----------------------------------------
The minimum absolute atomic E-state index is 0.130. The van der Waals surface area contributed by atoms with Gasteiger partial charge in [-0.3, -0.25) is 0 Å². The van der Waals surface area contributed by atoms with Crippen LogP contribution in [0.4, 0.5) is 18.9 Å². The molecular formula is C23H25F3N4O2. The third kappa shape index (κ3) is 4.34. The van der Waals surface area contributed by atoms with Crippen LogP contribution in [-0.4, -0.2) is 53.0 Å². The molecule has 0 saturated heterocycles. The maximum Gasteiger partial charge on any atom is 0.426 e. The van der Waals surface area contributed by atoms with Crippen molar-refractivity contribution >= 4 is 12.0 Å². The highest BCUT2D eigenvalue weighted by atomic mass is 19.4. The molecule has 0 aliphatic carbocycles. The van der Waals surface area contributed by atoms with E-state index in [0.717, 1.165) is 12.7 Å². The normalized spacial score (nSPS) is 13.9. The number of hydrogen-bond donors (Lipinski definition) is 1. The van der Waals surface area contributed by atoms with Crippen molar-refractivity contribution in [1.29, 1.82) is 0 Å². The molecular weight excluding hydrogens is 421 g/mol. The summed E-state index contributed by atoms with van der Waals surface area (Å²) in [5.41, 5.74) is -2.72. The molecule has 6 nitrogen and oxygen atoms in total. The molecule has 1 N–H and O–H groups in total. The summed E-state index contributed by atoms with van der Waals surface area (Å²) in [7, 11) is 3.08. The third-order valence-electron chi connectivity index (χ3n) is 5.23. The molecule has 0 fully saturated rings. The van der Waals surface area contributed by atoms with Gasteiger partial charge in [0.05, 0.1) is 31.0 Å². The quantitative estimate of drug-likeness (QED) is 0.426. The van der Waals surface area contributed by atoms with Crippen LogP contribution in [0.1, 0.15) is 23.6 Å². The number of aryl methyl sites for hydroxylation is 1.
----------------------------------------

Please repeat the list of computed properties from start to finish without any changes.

The minimum absolute atomic E-state index is 0.130. The van der Waals surface area contributed by atoms with Gasteiger partial charge in [-0.3, -0.25) is 0 Å². The van der Waals surface area contributed by atoms with Crippen LogP contribution in [0.4, 0.5) is 18.9 Å². The molecular formula is C23H25F3N4O2. The third kappa shape index (κ3) is 4.34. The van der Waals surface area contributed by atoms with Crippen LogP contribution in [-0.4, -0.2) is 53.0 Å². The molecule has 0 saturated heterocycles. The maximum Gasteiger partial charge on any atom is 0.426 e. The van der Waals surface area contributed by atoms with Crippen molar-refractivity contribution >= 4 is 12.0 Å². The highest BCUT2D eigenvalue weighted by atomic mass is 19.4. The molecule has 0 aliphatic carbocycles. The van der Waals surface area contributed by atoms with E-state index in [0.717, 1.165) is 12.7 Å². The normalized spacial score (nSPS) is 13.9. The number of hydrogen-bond donors (Lipinski definition) is 1. The van der Waals surface area contributed by atoms with Crippen molar-refractivity contribution in [1.29, 1.82) is 0 Å². The molecular weight excluding hydrogens is 421 g/mol. The summed E-state index contributed by atoms with van der Waals surface area (Å²) in [5.41, 5.74) is -2.72. The molecule has 6 nitrogen and oxygen atoms in total. The molecule has 1 N–H and O–H groups in total. The summed E-state index contributed by atoms with van der Waals surface area (Å²) in [7, 11) is 3.08. The third-order valence-electron chi connectivity index (χ3n) is 5.23. The molecule has 0 fully saturated rings. The van der Waals surface area contributed by atoms with Gasteiger partial charge in [0.05, 0.1) is 31.0 Å². The quantitative estimate of drug-likeness (QED) is 0.426. The van der Waals surface area contributed by atoms with Crippen LogP contribution in [0.1, 0.15) is 23.6 Å². The number of aryl methyl sites for hydroxylation is 1.